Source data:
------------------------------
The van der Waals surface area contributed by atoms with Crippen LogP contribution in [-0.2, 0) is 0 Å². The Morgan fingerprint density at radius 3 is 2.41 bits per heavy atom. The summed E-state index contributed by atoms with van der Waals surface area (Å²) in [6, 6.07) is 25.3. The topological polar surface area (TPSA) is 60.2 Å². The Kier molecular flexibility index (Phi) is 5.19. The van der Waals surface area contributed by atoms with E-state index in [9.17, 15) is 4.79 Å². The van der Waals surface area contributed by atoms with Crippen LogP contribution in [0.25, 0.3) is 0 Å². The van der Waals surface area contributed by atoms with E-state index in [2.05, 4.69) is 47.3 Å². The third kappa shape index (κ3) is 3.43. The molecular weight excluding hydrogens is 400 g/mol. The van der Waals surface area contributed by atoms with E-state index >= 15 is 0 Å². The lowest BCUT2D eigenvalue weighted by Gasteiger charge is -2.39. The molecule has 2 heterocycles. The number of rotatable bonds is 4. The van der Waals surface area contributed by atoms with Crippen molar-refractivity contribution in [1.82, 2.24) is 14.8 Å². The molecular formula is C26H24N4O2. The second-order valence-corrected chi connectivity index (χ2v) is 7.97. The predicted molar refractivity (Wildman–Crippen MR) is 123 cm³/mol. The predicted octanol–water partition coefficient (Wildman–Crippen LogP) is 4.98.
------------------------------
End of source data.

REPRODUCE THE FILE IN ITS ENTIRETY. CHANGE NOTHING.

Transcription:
The van der Waals surface area contributed by atoms with Crippen LogP contribution in [-0.2, 0) is 0 Å². The Morgan fingerprint density at radius 3 is 2.41 bits per heavy atom. The summed E-state index contributed by atoms with van der Waals surface area (Å²) in [6, 6.07) is 25.3. The topological polar surface area (TPSA) is 60.2 Å². The Kier molecular flexibility index (Phi) is 5.19. The van der Waals surface area contributed by atoms with E-state index in [9.17, 15) is 4.79 Å². The van der Waals surface area contributed by atoms with Crippen LogP contribution in [0.25, 0.3) is 0 Å². The van der Waals surface area contributed by atoms with E-state index in [2.05, 4.69) is 47.3 Å². The third kappa shape index (κ3) is 3.43. The molecular weight excluding hydrogens is 400 g/mol. The van der Waals surface area contributed by atoms with E-state index >= 15 is 0 Å². The lowest BCUT2D eigenvalue weighted by Gasteiger charge is -2.39. The molecule has 2 heterocycles. The number of rotatable bonds is 4. The van der Waals surface area contributed by atoms with Crippen molar-refractivity contribution in [1.82, 2.24) is 14.8 Å². The molecular formula is C26H24N4O2. The second-order valence-corrected chi connectivity index (χ2v) is 7.97. The predicted molar refractivity (Wildman–Crippen MR) is 123 cm³/mol. The predicted octanol–water partition coefficient (Wildman–Crippen LogP) is 4.98.